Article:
About this poet

Joseph Rudyard Kipling was born December 30, 1865, in Bombay, India, to a British family. When he was five years old, he was taken to England to begin his education, where he suffered deep feelings of abandonment and confusion after living a pampered lifestyle as a colonial. He returned to India at the age of seventeen to work as a journalist and editor for the Civil and Military Gazette in Lahore. Kipling published his first collection of verse, Departmental Ditties and Other Verses, in 1886 and his first collection of stories, Plain Tales from the Hills, in 1888.

In the early 1890s some of his poems were published in William Ernest Henley's National Observer and later collected in to Barrack-Room Ballads (1892), an immensely popular collection which contained "Gunga Din" and "Mandalay." In 1892 Kipling married and moved to Vermont, where he published the two Jungle Books and began work on Kim. He returned to England with his family in 1896 and published another novel, Captains Courageous. Kipling visited South Africa during the Boer War, editing a newspaper there and writing the Just-So Stories. Kim, Kipling's most successful novel (and his last), appeared in 1901. The Kipling family moved to Sussex permanently in 1902, and he devoted the rest of his life to writing poetry and short stories, including his most famous poem, "If—". He died on January 18, 1936; his ashes are buried in Westminster Abbey.


Selected Bibliography

Poetry

Barrack-Room Ballads (1892)
Departmental Ditties and Other Verses (1886)
The Five Nations (1903)

Auto/Biography

Something of Myself for My Friends Known and Unknown (1937)

Fiction

Captains Courageous (1897)
Just-So Stories (1902)
Kim (1902)
Plain Tales from the Hills (1888)
Stalky & Co. (1899)
The Jungle Book (1894)
The Light That Failed (1891)
The Second Jungle Book (1895)

Poetry & Prose

A Diversity of Creatures (1917)
Rewards and Fairies (1910)

The Power of the Dog

Rudyard Kipling, 1865 - 1936
There is sorrow enough in the natural way
From men and women to fill our day;
And when we are certain of sorrow in store,
Why do we always arrange for more?
Brothers and Sisters, I bid you beware
Of giving your heart to a dog to tear.
 
Buy a pup and your money will buy
Love unflinching that cannot lie—
Perfect passion and worship fed
By a kick in the ribs or a pat on the head.
Nevertheless it is hardly fair
To risk your heart for a dog to tear.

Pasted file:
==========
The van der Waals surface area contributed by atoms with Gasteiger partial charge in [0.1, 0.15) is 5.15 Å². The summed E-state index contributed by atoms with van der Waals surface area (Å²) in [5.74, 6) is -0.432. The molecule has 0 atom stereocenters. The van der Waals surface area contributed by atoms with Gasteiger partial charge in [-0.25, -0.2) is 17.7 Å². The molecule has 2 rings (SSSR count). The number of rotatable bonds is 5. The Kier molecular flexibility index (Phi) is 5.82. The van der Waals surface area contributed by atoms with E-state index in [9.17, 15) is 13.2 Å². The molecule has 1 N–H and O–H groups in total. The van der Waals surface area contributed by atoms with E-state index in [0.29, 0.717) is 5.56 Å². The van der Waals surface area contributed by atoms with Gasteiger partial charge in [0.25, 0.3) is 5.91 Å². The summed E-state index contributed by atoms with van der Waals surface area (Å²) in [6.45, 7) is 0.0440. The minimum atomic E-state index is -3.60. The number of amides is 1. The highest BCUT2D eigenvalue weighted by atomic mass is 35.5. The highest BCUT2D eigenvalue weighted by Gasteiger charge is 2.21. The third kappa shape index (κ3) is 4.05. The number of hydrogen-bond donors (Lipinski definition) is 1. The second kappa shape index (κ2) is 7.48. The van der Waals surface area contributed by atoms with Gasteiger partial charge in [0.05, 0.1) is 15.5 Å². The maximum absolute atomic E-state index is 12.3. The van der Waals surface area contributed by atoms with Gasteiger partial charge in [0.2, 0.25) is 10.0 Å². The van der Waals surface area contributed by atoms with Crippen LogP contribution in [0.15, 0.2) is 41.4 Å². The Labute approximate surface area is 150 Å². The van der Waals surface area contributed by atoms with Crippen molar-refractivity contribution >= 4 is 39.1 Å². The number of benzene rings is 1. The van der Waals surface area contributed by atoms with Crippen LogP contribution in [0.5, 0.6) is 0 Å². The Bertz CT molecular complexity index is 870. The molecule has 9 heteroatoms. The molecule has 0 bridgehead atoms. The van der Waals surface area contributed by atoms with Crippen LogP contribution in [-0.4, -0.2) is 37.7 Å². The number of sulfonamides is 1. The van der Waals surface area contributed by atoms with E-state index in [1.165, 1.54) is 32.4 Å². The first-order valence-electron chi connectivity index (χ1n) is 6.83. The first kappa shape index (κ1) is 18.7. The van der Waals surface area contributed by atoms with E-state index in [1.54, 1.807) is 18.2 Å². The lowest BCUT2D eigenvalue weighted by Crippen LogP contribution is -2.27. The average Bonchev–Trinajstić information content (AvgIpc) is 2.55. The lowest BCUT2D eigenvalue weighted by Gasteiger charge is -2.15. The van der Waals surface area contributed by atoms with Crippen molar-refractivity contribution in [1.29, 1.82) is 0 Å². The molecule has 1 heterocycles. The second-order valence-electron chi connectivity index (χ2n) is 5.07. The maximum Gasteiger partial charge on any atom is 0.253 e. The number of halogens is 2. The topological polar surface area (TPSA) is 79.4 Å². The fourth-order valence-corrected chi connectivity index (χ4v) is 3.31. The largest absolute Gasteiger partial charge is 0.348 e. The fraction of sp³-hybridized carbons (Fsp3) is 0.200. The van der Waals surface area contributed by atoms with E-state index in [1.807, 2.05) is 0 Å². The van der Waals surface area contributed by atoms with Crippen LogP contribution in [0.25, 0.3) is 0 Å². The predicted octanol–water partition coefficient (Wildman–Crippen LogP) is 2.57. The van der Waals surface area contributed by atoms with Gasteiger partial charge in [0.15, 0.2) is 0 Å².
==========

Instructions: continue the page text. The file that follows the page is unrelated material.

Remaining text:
When the fourteen years which Nature permits
Are closing in asthma, or tumour, or fits,
And the vet’s unspoken prescription runs
To lethal chambers or loaded guns,
Then you will find—it’s your own affair—
But … you’ve given your heart to a dog to tear.
 
When the body that lived at your single will,
With its whimper of welcome, is stilled (how still!).
When the spirit that answered your every mood
Is gone—wherever it goes—for good,
You will discover how much you care,
And will give your heart to a dog to tear.
 
We’ve sorrow enough in the natural way,
When it comes to burying Christian clay.
Our loves are not given, but only lent,
At compound interest of cent per cent.
Though it is not always the case, I believe,
That the longer we’ve kept ’em, the more do we grieve:
For, when debts are payable, right or wrong,
A short-time loan is as bad as a long—
So why in—Heaven (before we are there)
Should we give our hearts to a dog to tear?

This poem is in the public domain.

This poem is in the public domain.

Rudyard Kipling

Rudyard Kipling

Joseph Rudyard Kipling is best known for his novels The Jungle Book, The Second Jungle Book, and Kim, and his most famous poem, "If".

by this poet

poem
When the flush of a newborn sun fell first on Eden's green and gold,   
Our father Adam sat under the Tree and scratched with a stick in the mold;   
And the first rude sketch that the world had seen was joy to his mighty heart,   
Till the Devil whispered behind the leaves: "It's pretty, but is it Art?"
poem
You mustn't swim till you're six weeks old, 
Or your head will be sunk by your heels; 
And summer gales and Killer Whales 
   Are bad for baby seals. 
Are bad for baby seals, dear rat, 
   As bad as bad can be. 
But splash and grow strong, 
And you can't be wrong, 
   Child of the Open Sea!
poem
Now Tomlinson gave up the ghost at his house in Berkeley Square,
And a Spirit came to his bedside and gripped him by the hair—
A Spirit gripped him by the hair and carried him far away,
Till he heard as the roar of a rain-fed ford the roar of the Milky Way:
Till he heard the roar of the Milky Way die down and